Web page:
She began writing the script, and by 2004, it was set to open at the Theatre Royal in Sydney. She had connected with an Australian producer, and she is full of praise for Australian dancers, particularly the men, who she says have a tendency to be quite masculine - like Johnny, who, of course, was played in the movie by Patrick Swayze.
Bergstein's pick for the stage Johnny was Josef Brown, a leading dancer with the Sydney Dance Company. At first, Brown was hesitant to leave the company for "Dirty Dancing," but when Bergstein asked him why he started dancing, he admitted the movie had an influence.
"It made it OK to dance," Brown says by phone from Chicago, adding that the Boston audience should be prepared for his version of Johnny, which is a bit tougher than Swayze's. "I think he'll appeal more to the men in the audience," he says.
After touring Australia and New Zealand, the show moved on to European cities, connecting with "Dirty Dancing" fans everywhere. Brown says he's grown used to fans whispering classic lines before cast members do. Often, when he asks Baby her real name, he can hear audience members answer, "Frances."
The show had its US debut in Chicago last fall. Talk about good timing, Bergstein says. It was the ideal city for a show about politics, change, and celebration. The night of the presidential election, one of the dancers came out beaming and in tears, Bergstein says. The cast quickly knew why.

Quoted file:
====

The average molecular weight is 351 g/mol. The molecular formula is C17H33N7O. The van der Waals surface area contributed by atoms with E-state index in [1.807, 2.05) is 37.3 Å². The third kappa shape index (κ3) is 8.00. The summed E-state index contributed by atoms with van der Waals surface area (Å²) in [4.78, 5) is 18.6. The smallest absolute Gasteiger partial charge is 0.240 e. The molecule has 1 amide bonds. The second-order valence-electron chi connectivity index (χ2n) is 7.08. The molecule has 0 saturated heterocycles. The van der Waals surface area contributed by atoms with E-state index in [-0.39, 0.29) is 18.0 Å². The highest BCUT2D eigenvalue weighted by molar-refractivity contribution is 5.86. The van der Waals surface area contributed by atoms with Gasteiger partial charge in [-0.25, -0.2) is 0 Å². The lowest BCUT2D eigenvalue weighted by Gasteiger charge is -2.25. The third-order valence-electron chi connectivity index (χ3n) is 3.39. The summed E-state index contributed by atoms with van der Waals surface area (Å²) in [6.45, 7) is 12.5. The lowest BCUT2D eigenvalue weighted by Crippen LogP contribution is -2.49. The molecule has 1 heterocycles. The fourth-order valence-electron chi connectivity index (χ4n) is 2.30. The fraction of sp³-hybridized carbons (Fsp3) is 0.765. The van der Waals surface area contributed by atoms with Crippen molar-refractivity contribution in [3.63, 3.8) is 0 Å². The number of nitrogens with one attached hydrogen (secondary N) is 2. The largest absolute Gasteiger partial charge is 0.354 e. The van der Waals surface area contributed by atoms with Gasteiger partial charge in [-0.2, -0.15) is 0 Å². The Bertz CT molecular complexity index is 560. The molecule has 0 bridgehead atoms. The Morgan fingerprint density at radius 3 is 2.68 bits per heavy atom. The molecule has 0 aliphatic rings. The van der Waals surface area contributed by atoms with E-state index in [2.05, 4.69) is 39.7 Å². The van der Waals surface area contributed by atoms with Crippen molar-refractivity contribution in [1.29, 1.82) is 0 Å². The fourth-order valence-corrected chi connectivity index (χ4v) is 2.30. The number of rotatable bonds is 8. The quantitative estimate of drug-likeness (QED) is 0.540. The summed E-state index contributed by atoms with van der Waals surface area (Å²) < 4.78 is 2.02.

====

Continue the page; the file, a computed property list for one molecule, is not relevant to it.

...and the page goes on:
"They had won Ohio," says Bergstein, who left Chicago at the start of the "Dirty Dancing" run to campaign for President Obama in Pennsylvania.
Local actor Jonathan Epstein, who plays resort owner Max Kellerman in the show, says the new political scenes are particularly meaningful.
"We're all hanging around a campfire and someone's singing a Woody Guthrie song and suddenly it becomes 'We Shall Overcome,' " he says.
It's an odd thing, Epstein continues, considering that many people in the audience are there because they're nostalgic for the 1980s, when the film came out - a time that Epstein sees as antipolitical. Still, audiences that have come to hear such classic lines as "Nobody puts Baby in a corner" and to see those famous dirty dances - particularly the women - seem to connect to the subtext, he says.
"There are still a lot of women who feel like they've been put in a corner by somebody," he says, noting that when Johnny delivers that line, the audience always erupts. "That howl - it's not just purely romantic, it's really about society."
Songs from the soundtrack are also woven into the production, whether they're played by the resort band, jukebox style, or sung by cast members. Ticket holders will get to hear "(I've Had) The Time Of My Life," Otis Redding's "These Arms of Mine," and the song that plays before the movie's love scene, Solomon Burke's "Cry to Me."
Bergstein says fans will get what they always wanted - "Dirty Dancing" in the flesh.
"They want to be there when it's happening," Bergstein says of her audiences, who up until now have "hit against the flat screen." "You're walking into a third dimension. You're seeing it happen."
Meredith Goldstein can be reached at firstname.lastname@example.org.